27 responses so far

  • Dr Becca says:

    A hypothesis is merely something that's testable, no? Using their example: "My hypothesis is that gene expression and/or cytokine production will change in response to a given condition."

    Either something happens, or nothing happens. As long as there's more than one possible outcome and you have a control group, it's a testable hypothesis. They seem to be confusing the level of detail at which something is investigated with whether or not something is a hypothesis.

  • drugmonkey says:

    And there's the thing. all of science is describing what one observed under X, Y and Z conditions. Period.

    There is no "mechanism" proven.

    They seem to be confusing the level of detail at which something is investigated with whether or not something is a hypothesis.

    Precisely. And this permeates many aspects of science. It is ridiculous and betrays that the person making the charge hasn't the faintest clue what science is really about. You will note that this tendency is grossly over-expressed in those who are more focused on the IF of the journal in which they publish, and their own personal rep/accomplishments, then they are on making a sustained contribution to group progress in a subfield over the long haul.

  • Grumble says:

    Dr Becca, that's a prediction, not a hypothesis. The hypothesis is something like, "condition X causes cytokine Y to increase." You formulate an experiment (do a manipulation to introduce condition X, then measure cytokine Y) and make a prediction about the outcome based on the hypothesis.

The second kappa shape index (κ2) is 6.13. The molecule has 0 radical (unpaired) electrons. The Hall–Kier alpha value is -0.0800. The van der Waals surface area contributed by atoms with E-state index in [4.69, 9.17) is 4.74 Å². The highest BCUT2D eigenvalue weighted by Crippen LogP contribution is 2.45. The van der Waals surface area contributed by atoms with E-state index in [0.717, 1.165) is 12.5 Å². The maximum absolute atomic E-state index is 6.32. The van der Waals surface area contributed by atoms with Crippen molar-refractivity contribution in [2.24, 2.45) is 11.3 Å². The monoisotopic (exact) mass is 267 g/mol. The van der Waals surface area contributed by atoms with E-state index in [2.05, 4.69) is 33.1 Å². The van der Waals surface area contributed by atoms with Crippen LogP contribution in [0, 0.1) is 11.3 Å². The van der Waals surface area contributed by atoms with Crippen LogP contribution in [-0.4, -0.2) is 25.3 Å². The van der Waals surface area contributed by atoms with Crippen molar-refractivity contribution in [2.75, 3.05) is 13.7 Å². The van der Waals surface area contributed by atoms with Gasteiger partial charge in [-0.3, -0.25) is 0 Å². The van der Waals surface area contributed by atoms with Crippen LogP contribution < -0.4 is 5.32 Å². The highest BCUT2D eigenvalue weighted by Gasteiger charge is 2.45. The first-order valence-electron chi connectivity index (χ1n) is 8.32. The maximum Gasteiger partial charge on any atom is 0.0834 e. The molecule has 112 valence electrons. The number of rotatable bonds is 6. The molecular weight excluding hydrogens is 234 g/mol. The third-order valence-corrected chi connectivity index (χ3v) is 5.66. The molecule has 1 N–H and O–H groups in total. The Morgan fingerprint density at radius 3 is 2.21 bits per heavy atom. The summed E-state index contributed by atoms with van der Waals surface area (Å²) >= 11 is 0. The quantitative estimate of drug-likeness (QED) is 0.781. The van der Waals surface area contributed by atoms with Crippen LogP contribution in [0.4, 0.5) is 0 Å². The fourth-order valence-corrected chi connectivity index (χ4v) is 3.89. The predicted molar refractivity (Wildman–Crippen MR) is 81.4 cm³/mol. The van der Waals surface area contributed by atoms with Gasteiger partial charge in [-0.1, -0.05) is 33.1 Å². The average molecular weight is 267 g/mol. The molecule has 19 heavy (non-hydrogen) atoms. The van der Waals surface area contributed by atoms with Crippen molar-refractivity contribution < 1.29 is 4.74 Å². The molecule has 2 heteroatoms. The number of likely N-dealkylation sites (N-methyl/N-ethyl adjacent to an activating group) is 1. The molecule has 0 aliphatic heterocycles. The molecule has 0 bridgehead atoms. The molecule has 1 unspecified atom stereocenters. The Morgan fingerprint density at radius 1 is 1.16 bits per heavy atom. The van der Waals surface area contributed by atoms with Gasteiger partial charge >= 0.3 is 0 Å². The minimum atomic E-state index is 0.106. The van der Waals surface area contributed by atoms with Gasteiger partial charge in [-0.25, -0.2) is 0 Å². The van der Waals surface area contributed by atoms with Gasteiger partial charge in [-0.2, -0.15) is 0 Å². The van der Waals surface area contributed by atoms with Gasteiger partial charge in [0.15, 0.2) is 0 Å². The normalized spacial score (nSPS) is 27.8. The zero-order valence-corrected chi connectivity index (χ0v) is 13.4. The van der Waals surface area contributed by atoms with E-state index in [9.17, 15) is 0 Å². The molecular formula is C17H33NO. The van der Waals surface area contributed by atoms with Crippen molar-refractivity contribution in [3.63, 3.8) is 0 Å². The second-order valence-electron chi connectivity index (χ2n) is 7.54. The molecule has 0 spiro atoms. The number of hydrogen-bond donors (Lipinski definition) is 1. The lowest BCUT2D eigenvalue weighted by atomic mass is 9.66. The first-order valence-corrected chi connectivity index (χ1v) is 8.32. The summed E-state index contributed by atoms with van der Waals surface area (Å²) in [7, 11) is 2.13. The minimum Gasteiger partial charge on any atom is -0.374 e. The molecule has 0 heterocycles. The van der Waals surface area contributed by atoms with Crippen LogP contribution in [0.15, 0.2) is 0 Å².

But yeah, it seems to me you can always come up with a hypothesis to justify "merely descriptive" science. It might be too general for many crusty scientists to stomach, though.

    By the way, putting all this more firmly in neuro-land: there are a lot of electrophysiologists who do absolutely nothing but "descriptive" experiments. One can identify vast and complicated ecosystems of neural activity, and every single piece of evidence linking that activity to the biological process of interest (perception, cognition, emotion, action, you-name-it) is entirely correlative (i.e., "merely descriptive"). Yet there are many such papers in Naturescience.

  • eeke says:

    Any kind of genome-wide analysis could also be considered descriptive. These days, no one calls it "descriptive" anymore. The correct term is "exploratory". We see this stuff all the time in the glamour mags.

  • hn says:

    Those of us who work in structural biology or imaging do work that is essentially descriptive. Yes, we want to answer specific questions, but we are really driven by the question, "What does this look like"? Our peers understand this us, but it can be a tough sell to the hypothesis driven idelogy.

  • Dave says:


    I pay no attention to old dirt bags who go on about "exploratory" or "descriptive" methods as if it is a bad thing. This thinking is outdated and is usually based on a complete misunderstanding of the techniques being used and why.

  • DrugMonkey says:

    How are your grant reviews going 🙂

  • Dave says:

    Well considering my SEP contained old-timers who don't hold current NIH funding, and that my grants contains a ton of RNA-Seq and ChIP-Seq, I'm happy with my initial score and I may even bag the grant first time round. My use of NGS techniques has always gone over well in reviews, especially when in manuscripts.

  • leigh says:

    we all know we like to write up shit that sounds fancier than our initial "dude so what if we did X?" roundtable in the lab...

  • Isis the Scientist says:

    "Suppose some species of laboratory animal (or humans!) ..."

    Humans are animals. Duh. Everybody knows that.

  • Spiny Norman says: